In 2020, the use of telehealth exploded. The American Journal of Managed Care estimated between September 2019 and September 2020, telehealth visits increased by a staggering 2980%. This growth was driven by the uncontrolled spread of Coronavirus, the convenience of virtual care compared to traditional in-person visits, lower costs for patients, the temporary waiving of regulatory requirements that increased the supply of providers eligible to deliver virtual healthcare, and lowered technology requirements.
To support the expansion of telehealth, the U.S. Congress appropriated $200 million to the FCC under the Coronavirus Aid, Relief, and Economic Security (CARES) Act, to fund telehealth programs and initiatives. The FCC stated it was particularly interested in funding programs that would expand telehealth to underserved areas, such as rural, low-income, and tribal communities. Congress appropriated a further $250 million to the FCC through the Consolidated Appropriation Act 2021 in the hope of further driving telehealth expansion. The FCC announced on April 29, 2021, that it was accepting applications for these funds.
Despite significant public investments, the issue with telehealth has never been a shortage of capital investment, but an overly burdensome state and federal regulations that deny patients access to a mode of care proven to improve health outcomes. If Congress and state governments want to expand access to telehealth, they should focus efforts on removing regulatory burdens denying patients’ access to care, rather than simply providing taxpayer-funded financial handouts to providers.
While healthcare providers will undoubtedly welcome public investment in telehealth, there was never really a shortage of investment that would necessitate state intervention. Rock Health’s Market Insights Report shows in 2020, venture capital firms invested a staggering $14 billion in digital health companies, dwarfing the FCC’s taxpayer-funded offerings. Projections suggest these investments will only increase in the future as telehealth becomes a more significant part of U.S. healthcare.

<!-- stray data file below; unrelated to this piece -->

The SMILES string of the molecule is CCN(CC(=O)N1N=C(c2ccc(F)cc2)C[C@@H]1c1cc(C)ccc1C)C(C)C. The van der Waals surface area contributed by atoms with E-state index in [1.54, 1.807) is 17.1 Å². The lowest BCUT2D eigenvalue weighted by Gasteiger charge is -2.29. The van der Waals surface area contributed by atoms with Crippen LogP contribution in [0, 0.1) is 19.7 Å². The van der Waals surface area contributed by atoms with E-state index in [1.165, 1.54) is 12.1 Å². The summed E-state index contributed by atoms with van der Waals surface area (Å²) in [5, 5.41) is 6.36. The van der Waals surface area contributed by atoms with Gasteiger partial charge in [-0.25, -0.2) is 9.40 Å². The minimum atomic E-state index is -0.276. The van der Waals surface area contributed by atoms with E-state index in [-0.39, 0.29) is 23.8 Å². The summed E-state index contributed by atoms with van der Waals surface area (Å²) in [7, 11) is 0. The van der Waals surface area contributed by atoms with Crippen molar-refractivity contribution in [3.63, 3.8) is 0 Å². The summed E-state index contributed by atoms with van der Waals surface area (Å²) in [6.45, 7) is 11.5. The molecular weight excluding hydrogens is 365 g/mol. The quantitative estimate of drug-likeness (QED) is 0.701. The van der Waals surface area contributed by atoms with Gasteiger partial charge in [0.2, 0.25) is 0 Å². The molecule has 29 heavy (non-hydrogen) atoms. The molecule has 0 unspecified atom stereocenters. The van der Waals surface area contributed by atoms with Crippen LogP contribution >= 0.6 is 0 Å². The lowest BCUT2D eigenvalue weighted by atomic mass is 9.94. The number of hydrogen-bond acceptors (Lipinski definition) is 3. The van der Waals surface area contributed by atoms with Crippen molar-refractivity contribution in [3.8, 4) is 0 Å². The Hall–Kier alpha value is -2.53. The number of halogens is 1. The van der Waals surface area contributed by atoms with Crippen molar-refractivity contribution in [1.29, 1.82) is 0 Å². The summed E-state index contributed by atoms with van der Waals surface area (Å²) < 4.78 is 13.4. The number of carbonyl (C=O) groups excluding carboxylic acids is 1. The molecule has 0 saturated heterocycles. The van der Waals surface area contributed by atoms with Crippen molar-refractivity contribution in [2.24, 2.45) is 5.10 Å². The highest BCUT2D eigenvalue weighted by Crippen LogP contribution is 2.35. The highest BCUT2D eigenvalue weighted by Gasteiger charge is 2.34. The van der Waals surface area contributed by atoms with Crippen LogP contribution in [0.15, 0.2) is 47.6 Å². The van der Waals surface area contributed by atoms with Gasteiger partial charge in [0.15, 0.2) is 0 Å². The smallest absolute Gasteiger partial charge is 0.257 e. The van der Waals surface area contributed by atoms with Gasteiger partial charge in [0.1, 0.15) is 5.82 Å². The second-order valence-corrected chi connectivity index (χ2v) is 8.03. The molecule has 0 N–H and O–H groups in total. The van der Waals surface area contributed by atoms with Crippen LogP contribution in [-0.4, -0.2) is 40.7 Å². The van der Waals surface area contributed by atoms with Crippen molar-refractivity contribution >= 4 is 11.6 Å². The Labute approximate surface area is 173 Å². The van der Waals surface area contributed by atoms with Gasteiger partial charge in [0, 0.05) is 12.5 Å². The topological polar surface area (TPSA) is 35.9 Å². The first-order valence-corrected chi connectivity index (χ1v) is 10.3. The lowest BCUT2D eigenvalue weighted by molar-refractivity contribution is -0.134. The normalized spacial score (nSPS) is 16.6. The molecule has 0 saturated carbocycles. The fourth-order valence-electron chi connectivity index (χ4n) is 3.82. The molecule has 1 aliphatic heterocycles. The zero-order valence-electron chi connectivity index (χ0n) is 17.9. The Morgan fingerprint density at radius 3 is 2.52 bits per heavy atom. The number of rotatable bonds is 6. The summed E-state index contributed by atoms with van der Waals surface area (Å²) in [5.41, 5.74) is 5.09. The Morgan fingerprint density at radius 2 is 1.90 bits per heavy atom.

Private investment in telehealth has spawned new and innovative methods of delivering healthcare to patients. Within the last year, new technologies have come online and expanded telehealth’s capabilities including advanced remote patient monitoring technology, the ability to virtually triage patients, and digital biomarkers that can predict and catch “serious illnesses early while they’re more treatable.” The FCC’s minuscule offerings compared to private investments simply wouldn’t have allowed these technologies to become mainstream.
Before the temporary COVID-19 telehealth reforms, patients faced barriers that, at best, made accessing virtual care difficult and, at worst, made obtaining care impossible for certain people.
Prior to COVID-19, the federal government and states had rules preventing providers from practicing across state lines and required visits to take place via synchronous, interactive platforms. For patients, these regulations limited the number of providers they could seek care from, particularly for those seeking specialized care. These requirements also prevented the elderly, less tech-savvy patients as well as rural patients from accessing virtual care.
By allowing providers to temporarily practice across state lines and permitting visits to take place via audio-only platforms, states and the federal government greatly expanded access to virtual healthcare and allowed thousands more Americans to access care previously denied to them. In fact, these deregulatory moves were so successful that by the end of 2020, 20% of all medical visits in the United States occurred virtually.
The increase in telehealth usage following the relaxation of telehealth regulations shows when it comes to expanding access, the government should focus its attention on legislating in a way that expands access rather than simply throwing money at a problem already addressed by the private sector.
Removing barriers will not only improve patient access but will supercharge private investment in telehealth. In 2019, when telehealth providers faced a rigid regulatory environment, they only received approximately $1.8 billion in private funding. As the regulatory environment became friendlier and as the importance of telehealth to patient care had been proven, this investment increased to $14 billion. Recognizing how the temporary reforms to telehealth spurred investment, it should be clear to policymakers that low barriers to healthcare for patients will only incentivize private investment in telehealth at levels governments cannot match.
While healthcare providers will undoubtedly welcome additional funds to support their telehealth programs, the fact remains that private investments are better placed than public handouts to expand patient access to virtual healthcare. The government’s role in increasing access to telehealth lies not in its ability to provide taxpayer largesse, but in its ability to permanently create an open regulatory environment incentivizing investment that allows providers to practice across states lines and patients to access care.